Your tax questions, answered
With tax season in full swing, there’s some good news for those who haven’t filed yet: The deadline has been extended from April 15 to May 17 for individuals.
A short-staffed IRS is handling an even more hectic filing period because of the COVID-19 crisis. People moved, many Americans were laid off and President Joe Biden’s large-scale relief package includes a new round of direct payments (referred to by some as stimulus checks) and tax exemptions for unemployment benefits.
Millions received unemployment benefits in 2020 — up to $10,200 of which will now be tax-free for those with an adjusted gross income of less than $150,000.
Andrea Parness, a certified public accountant based in New York, and Francine Lipman, a law professor at the University of Nevada, Las Vegas, joined us to answer some of your questions.
If you have additional questions, let us know in the submission form below.
I filed my 2020 return already. Now that the [American] Rescue Plan has passed, which includes forgiveness on the first $10,000 of unemployment earnings, do I need to file an amended return to get the money back for the taxes I already paid? — Marla Sanders from Houston
Simply put, you do not need to file an amended return at the moment. The IRS will issue additional guidance, the agency said. “The IRS will refigure your tax liability based upon the way you filed,” Parness said.
However, Parness noted that “you may choose to file a corrected tax return if you and your tax professional feel you will benefit from filing a different way, based upon this new development.”
If you have yet to file, the IRS has created an Unemployment Compensation Exclusion Worksheet to help you calculate how much unemployment income you can exclude. And some states already exempt taxes on unemployment benefits, including California, New Jersey and Pennsylvania. (A full list of state policies toward unemployment benefits is available here.)
My daughter did not receive the first stimulus check, and we have no idea why not. She’s 25 and was not listed as a dependent on our taxes, and she filed her own for 2019, although she did file an extension. Will she get that first stimulus money as a tax refund for her 2020 return? — Rosie Fussell from Winter Garden, Florida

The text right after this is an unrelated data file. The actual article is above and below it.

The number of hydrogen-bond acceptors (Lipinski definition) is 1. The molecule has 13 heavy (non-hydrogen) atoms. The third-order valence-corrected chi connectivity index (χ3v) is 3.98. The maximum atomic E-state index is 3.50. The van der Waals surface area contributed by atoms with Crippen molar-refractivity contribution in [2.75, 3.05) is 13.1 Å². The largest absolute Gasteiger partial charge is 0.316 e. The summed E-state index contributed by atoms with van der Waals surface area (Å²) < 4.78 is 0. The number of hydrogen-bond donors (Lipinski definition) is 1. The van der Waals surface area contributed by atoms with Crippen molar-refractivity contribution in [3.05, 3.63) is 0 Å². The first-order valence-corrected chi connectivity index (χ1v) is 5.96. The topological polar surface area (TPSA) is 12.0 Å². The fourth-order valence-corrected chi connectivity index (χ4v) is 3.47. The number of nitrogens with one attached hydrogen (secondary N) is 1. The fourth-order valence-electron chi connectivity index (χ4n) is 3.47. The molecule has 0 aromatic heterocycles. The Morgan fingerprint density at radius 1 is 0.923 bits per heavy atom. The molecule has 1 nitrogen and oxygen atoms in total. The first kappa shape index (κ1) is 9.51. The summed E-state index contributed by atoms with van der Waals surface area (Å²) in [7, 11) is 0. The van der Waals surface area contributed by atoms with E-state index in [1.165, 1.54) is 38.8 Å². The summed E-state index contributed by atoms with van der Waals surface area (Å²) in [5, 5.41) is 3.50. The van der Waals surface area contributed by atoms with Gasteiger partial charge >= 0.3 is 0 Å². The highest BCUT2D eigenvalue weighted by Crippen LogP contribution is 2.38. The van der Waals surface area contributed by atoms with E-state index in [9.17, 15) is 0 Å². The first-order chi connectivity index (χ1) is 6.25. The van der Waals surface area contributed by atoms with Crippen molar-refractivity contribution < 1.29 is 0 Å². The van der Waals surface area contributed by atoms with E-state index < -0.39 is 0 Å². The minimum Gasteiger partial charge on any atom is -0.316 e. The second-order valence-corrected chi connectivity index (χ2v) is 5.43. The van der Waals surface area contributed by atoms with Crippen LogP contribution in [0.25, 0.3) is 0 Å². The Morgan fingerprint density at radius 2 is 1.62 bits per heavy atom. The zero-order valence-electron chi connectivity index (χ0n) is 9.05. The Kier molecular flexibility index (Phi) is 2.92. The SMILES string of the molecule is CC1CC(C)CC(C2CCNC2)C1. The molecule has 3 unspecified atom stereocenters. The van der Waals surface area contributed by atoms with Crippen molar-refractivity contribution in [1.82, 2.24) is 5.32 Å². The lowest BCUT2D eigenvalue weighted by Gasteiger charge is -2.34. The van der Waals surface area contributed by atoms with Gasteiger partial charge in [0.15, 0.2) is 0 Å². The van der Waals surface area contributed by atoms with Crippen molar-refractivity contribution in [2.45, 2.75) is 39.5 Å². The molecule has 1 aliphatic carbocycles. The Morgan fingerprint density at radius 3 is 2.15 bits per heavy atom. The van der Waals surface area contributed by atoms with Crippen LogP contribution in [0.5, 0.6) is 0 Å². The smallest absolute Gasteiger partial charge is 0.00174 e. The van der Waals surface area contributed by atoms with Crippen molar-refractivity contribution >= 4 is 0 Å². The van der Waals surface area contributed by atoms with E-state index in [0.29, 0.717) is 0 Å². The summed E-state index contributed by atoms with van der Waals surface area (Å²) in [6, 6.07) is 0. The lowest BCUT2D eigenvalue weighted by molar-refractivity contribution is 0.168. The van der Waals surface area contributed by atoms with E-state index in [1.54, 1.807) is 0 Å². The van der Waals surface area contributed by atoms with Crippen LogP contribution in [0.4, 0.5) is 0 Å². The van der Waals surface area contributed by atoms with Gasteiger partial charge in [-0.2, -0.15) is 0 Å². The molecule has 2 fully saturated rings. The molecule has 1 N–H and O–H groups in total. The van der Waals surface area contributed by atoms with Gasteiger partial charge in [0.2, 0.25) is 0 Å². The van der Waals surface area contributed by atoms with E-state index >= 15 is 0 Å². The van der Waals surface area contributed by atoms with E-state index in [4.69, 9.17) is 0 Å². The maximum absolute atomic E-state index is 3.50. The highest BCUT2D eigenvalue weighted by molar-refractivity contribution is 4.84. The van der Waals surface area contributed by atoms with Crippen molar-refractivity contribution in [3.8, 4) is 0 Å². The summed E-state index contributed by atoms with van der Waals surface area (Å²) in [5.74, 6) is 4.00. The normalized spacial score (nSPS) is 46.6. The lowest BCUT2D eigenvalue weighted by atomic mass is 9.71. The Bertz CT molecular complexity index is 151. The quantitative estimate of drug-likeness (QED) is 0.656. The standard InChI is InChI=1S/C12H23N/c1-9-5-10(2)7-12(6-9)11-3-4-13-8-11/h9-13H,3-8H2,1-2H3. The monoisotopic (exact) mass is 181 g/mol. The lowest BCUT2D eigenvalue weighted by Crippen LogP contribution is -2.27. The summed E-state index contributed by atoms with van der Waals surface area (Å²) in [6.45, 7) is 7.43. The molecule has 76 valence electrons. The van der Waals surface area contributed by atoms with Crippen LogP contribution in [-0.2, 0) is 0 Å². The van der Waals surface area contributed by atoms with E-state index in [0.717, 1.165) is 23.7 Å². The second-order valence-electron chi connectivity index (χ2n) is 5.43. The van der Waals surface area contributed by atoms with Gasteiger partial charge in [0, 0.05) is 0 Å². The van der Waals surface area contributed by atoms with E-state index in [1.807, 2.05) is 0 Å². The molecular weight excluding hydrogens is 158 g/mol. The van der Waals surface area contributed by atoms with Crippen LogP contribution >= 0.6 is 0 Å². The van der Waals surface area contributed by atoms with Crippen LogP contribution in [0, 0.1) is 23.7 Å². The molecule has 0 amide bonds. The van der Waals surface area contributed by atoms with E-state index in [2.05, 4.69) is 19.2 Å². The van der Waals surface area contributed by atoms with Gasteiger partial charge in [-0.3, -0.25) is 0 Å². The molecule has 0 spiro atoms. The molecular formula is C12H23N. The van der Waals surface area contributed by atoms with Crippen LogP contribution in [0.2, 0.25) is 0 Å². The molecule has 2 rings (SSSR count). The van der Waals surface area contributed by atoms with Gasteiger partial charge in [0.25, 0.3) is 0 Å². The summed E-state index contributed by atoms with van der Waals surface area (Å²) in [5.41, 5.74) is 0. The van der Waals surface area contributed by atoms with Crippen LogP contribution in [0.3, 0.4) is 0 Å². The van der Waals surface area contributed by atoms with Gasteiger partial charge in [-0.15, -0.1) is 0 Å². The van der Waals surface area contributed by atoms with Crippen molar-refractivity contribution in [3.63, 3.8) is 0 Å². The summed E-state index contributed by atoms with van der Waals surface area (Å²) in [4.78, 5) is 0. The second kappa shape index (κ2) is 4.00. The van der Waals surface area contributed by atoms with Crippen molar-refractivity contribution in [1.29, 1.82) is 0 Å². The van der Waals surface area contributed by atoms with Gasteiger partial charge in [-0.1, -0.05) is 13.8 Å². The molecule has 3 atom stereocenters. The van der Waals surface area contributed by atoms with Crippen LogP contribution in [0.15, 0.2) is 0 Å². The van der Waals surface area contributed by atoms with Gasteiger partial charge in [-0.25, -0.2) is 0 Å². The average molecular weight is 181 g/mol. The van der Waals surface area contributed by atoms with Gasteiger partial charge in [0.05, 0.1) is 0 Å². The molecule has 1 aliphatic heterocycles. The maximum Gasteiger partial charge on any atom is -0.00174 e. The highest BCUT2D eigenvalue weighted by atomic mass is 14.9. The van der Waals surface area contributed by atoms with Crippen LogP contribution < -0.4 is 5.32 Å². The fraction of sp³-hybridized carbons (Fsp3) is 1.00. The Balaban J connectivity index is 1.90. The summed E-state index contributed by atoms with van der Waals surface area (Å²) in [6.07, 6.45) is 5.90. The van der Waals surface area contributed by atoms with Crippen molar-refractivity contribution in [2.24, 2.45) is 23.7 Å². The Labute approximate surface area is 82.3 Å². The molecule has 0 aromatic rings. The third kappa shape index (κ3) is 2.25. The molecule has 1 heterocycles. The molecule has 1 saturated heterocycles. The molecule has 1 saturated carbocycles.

Parness said this is a common question she’s seen as a CPA. Some of the reasons people may not have received a check last year are that they opened a new bank account or they moved.
But mistakes happen. If you were eligible but never received that check, you can report this on your 2020 return and say you didn’t get your money, according to Parness.
“You will show the amount you received and what you were entitled to,” Parness said. “The difference will show up as an additional tax payment, which may increase your refund or reduce your balance due.”
The IRS has a 2020 Recovery Rebate Credit available for those people.
“If they’re entitled, they’re going to get it,” Parness said. “It’s just a little upsetting, I know.”
Can someone having a baby this year get the $1,400? — Linda Denmark
If you’re otherwise eligible for the full relief check, yes, you should be getting an additional $1,400 for a child born in 2021, according to Parness and Lipman.
Parents can receive that payment once they file their 2021 taxes in 2022, Lipman said.
According to the eligibility requirements, individuals earning up to $75,000 will receive the full $1,400 payment, as will each member of a married couple earning up to a combined $150,000, along with $1,400 for each dependent. Beyond those thresholds, the amount you receive will decrease, with checks zeroing out for those who make more than $80,000 and couples making more than $160,000.
Will the budget for the IRS ever increase? When are they going to get a new computer system? When I talk to the helpful and professional staff by phone, they regularly tell me that they are having a problem with their computer. — Ryan Pierson from West Jordan, Utah
Lipman expects Congress will eventually appropriate more money for the IRS because lawmakers from both parties have expressed interest in increasing its budget.
Republicans such as Rep. Steve Womack of Arkansas have suggested they’re open to higher funding, while Democratic Rep. Ro Khanna of California has proposed a bill that would give the IRS $70 billion — a portion of which would go toward updating the agency’s technology.
“Congress keeps giving them more and more work, and then not funding them,” Lipman said. “In addition, they’ve lost so many people, and recently, there’s been a lot of news about how the richest people are not paying the amount of tax they owe under current law.”
At a congressional panel this month, the head of the IRS said the government could get $5 to $7 back for every dollar added to its enforcement budget.